Liked by 2 people

    1. ‘there is more that unites than divides us’ – I love that sentiment!

      I’ll pop ‘curious’ into the ‘box of thoughts’ to be embroidered onto the veil… it’s filling up nicely and I’m looking forward to the University of Derby Stitch-In (date still tbc) where students and staff will get a chance to stitch their own thoughts or thoughts from the box (generated by the conversations happening here on the blog) onto the collaborative embroidery.
      Thanks for joining the conversation!

      Liked by 1 person

  5. Claire Roe

    I’ve been thinking about this project a lot since I joined one of the stitch sessions. One thing I initially felt was that I would struggle to wear one. I do several jobs that involve connecting with large and varied groups of people and I frequently draw (subtly) on my acting background for this. I can be quite a chameleon at times during the course of these interactions, as I search for a ‘way in’ with people whose instinct is to close down. I feel it would be pigeon holeing myself wearing such a statement of faith.
    However, reflecting again, is it anymore of a statement than my plethora of silver rings and Dr Martens? Do I feel this precisely because there IS a stigma already? I’m too busy looking from the outside in? My jewellery and Docs are sewn into the way I see myself. I love them and they are my statement about myself within society. It never occurred to me that many women who wear the hijab must feel like that about their decision to wear it.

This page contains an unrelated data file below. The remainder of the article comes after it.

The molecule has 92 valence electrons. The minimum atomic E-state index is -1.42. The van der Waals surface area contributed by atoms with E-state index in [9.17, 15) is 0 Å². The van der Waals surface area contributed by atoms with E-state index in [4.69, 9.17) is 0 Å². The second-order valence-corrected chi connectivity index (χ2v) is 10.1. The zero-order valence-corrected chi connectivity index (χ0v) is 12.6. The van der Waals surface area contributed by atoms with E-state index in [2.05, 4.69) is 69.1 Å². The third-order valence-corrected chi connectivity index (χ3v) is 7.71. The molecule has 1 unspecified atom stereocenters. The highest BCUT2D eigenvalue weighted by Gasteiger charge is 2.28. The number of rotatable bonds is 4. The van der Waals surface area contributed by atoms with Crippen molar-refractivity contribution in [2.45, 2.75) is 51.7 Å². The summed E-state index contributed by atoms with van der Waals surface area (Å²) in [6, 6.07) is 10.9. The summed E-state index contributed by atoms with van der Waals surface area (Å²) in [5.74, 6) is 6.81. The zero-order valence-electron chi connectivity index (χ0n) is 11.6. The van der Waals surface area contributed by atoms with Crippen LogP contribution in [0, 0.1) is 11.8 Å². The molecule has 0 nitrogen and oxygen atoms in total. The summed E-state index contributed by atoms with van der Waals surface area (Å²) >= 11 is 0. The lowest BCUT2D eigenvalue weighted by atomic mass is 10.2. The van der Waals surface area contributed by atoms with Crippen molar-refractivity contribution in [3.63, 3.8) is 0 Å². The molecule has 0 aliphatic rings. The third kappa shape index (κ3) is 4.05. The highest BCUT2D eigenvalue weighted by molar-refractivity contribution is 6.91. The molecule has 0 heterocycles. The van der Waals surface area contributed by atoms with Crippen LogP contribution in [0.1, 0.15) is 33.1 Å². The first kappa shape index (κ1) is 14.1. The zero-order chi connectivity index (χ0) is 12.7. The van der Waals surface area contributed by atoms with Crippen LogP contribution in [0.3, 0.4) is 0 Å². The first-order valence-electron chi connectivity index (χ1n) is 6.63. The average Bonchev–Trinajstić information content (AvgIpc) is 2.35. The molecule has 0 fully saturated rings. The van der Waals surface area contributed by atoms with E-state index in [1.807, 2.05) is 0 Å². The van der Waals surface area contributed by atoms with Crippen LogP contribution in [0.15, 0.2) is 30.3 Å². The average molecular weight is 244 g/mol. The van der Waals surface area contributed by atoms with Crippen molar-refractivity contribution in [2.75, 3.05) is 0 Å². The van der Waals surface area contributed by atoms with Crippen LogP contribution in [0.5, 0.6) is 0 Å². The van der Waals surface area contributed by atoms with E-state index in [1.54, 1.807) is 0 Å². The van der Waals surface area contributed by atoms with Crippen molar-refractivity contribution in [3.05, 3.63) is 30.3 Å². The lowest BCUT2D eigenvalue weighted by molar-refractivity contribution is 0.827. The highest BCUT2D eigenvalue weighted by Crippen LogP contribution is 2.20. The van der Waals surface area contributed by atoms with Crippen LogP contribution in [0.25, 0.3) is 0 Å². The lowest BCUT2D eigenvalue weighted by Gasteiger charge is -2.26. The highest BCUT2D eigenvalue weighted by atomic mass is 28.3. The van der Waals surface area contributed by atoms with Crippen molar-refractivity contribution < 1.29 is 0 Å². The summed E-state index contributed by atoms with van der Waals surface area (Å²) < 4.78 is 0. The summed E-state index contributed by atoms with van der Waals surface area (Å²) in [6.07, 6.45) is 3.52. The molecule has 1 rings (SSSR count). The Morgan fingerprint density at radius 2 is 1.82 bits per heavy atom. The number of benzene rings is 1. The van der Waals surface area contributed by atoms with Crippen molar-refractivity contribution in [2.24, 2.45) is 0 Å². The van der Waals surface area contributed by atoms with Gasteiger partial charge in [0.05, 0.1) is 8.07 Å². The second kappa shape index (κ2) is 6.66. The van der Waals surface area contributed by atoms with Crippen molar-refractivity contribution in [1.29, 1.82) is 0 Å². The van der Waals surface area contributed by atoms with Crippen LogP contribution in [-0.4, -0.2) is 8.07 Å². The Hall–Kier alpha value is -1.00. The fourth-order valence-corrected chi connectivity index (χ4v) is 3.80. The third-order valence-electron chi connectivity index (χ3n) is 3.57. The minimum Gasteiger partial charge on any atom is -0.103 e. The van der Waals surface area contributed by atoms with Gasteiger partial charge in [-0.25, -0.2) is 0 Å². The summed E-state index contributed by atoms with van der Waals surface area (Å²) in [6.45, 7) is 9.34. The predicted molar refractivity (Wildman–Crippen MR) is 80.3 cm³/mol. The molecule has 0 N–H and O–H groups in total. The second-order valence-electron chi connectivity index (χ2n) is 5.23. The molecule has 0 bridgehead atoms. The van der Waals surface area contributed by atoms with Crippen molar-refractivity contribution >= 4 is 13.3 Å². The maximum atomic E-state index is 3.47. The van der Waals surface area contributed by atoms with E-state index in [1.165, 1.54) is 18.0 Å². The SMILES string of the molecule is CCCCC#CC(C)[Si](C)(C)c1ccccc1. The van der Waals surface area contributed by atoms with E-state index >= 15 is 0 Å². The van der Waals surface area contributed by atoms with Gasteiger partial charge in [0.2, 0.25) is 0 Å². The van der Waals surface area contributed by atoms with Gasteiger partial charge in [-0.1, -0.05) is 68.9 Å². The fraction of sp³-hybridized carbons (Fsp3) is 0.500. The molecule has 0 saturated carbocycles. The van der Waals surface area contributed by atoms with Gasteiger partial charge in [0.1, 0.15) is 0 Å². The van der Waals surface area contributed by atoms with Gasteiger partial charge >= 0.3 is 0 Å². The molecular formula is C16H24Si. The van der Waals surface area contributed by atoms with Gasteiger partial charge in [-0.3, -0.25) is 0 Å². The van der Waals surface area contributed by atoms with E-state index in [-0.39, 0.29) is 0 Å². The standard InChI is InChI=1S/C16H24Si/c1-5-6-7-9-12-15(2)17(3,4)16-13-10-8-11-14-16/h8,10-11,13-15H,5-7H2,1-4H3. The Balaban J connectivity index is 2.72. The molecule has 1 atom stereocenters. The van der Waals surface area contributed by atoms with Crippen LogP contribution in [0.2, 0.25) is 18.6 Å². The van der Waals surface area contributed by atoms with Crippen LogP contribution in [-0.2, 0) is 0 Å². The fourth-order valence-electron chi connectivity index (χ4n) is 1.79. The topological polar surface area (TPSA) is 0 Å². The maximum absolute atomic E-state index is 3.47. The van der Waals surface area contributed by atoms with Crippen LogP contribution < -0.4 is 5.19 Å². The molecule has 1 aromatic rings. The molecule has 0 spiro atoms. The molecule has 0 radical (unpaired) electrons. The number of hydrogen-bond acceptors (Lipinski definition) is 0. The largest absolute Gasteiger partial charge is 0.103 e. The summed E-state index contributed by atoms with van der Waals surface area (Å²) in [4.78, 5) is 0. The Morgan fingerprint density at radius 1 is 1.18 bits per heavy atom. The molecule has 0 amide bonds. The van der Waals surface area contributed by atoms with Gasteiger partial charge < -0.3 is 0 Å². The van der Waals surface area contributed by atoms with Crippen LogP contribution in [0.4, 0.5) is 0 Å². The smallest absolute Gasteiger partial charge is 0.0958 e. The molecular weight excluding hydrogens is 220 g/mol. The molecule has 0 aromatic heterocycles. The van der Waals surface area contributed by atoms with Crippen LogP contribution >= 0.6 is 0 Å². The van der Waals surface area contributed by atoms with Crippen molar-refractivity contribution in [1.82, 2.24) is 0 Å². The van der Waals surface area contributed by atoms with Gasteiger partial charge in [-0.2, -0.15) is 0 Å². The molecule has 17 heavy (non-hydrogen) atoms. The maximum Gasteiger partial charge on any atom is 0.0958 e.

Thank you for making me explore my own understanding of this. It’s something I’ll take forward with me.

    Liked by 1 person

  6. Carol Scott

    What a lovely comprehensive picture these posts make – I have worn a hijab and gown several times in the past to go to Friday Prayers in Tunisia with my dear friend. She, under Ben Ali`s rule wore a hijab since she was 18 and often had to conceal it – going into University , going into a government office, now she doesn`t have these problems. She is one of the most forward thinking , independent women I met in her country .


    1. Thank you so much for adding to the conversation Carol. Whilst this project focuses on the perception of hijab wearing in the UK these are clearly shaped by what happens elsewhere in the world. Our lived experiences, our cultural history, the news we consume, the narratives of society and the environment and community we live in all shape the lens through which we see the world. It is so easy for that lens to become super focused; talking with others, sharing, discussing and experiencing the world outside of this can be so enriching enabling us to see in a whole new way. That women throughout the world have to so often conceal who they are and what is important to them is so incredibly sad and frustrating. Of all the concepts and principles of feminism, CHOICE feels to me to be the most crucial. I wish for every woman in the world to have the freedom of choice.